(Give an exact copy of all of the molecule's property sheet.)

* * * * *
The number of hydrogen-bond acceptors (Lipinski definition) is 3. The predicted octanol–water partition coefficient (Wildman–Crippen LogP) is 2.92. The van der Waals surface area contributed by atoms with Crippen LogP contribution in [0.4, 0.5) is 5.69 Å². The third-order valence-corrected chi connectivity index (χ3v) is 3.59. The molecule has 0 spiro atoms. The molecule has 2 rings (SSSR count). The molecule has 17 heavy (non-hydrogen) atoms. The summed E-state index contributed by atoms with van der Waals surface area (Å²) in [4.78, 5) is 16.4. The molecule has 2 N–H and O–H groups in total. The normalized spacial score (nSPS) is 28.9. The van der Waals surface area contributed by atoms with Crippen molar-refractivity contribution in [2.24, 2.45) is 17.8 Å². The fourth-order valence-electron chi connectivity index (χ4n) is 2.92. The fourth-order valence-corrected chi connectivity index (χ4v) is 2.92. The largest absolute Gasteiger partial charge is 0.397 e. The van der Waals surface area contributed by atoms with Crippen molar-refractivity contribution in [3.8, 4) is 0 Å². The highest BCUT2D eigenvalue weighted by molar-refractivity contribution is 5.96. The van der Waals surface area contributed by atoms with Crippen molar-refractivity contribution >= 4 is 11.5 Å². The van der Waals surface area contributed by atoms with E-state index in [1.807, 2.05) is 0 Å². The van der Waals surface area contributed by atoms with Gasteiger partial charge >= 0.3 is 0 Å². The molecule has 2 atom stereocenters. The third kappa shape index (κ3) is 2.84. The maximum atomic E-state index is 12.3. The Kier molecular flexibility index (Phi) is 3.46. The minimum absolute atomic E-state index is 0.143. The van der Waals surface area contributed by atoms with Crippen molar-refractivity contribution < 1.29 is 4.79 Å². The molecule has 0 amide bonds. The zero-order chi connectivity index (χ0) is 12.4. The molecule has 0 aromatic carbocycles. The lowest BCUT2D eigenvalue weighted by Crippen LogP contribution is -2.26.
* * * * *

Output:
The number of hydrogen-bond acceptors (Lipinski definition) is 3. The predicted octanol–water partition coefficient (Wildman–Crippen LogP) is 2.92. The van der Waals surface area contributed by atoms with Crippen LogP contribution in [0.4, 0.5) is 5.69 Å². The third-order valence-corrected chi connectivity index (χ3v) is 3.59. The molecule has 0 spiro atoms. The molecule has 2 rings (SSSR count). The molecule has 17 heavy (non-hydrogen) atoms. The summed E-state index contributed by atoms with van der Waals surface area (Å²) in [4.78, 5) is 16.4. The molecule has 2 N–H and O–H groups in total. The normalized spacial score (nSPS) is 28.9. The van der Waals surface area contributed by atoms with Crippen molar-refractivity contribution in [2.24, 2.45) is 17.8 Å². The fourth-order valence-electron chi connectivity index (χ4n) is 2.92. The fourth-order valence-corrected chi connectivity index (χ4v) is 2.92. The largest absolute Gasteiger partial charge is 0.397 e. The van der Waals surface area contributed by atoms with Crippen molar-refractivity contribution in [3.8, 4) is 0 Å². The highest BCUT2D eigenvalue weighted by molar-refractivity contribution is 5.96. The van der Waals surface area contributed by atoms with Crippen molar-refractivity contribution >= 4 is 11.5 Å². The van der Waals surface area contributed by atoms with E-state index in [1.807, 2.05) is 0 Å². The van der Waals surface area contributed by atoms with Gasteiger partial charge >= 0.3 is 0 Å². The molecule has 2 atom stereocenters. The third kappa shape index (κ3) is 2.84. The maximum atomic E-state index is 12.3. The Kier molecular flexibility index (Phi) is 3.46. The minimum absolute atomic E-state index is 0.143. The van der Waals surface area contributed by atoms with Crippen molar-refractivity contribution < 1.29 is 4.79 Å². The molecule has 0 amide bonds. The zero-order chi connectivity index (χ0) is 12.4. The molecule has 0 aromatic carbocycles. The lowest BCUT2D eigenvalue weighted by Crippen LogP contribution is -2.26.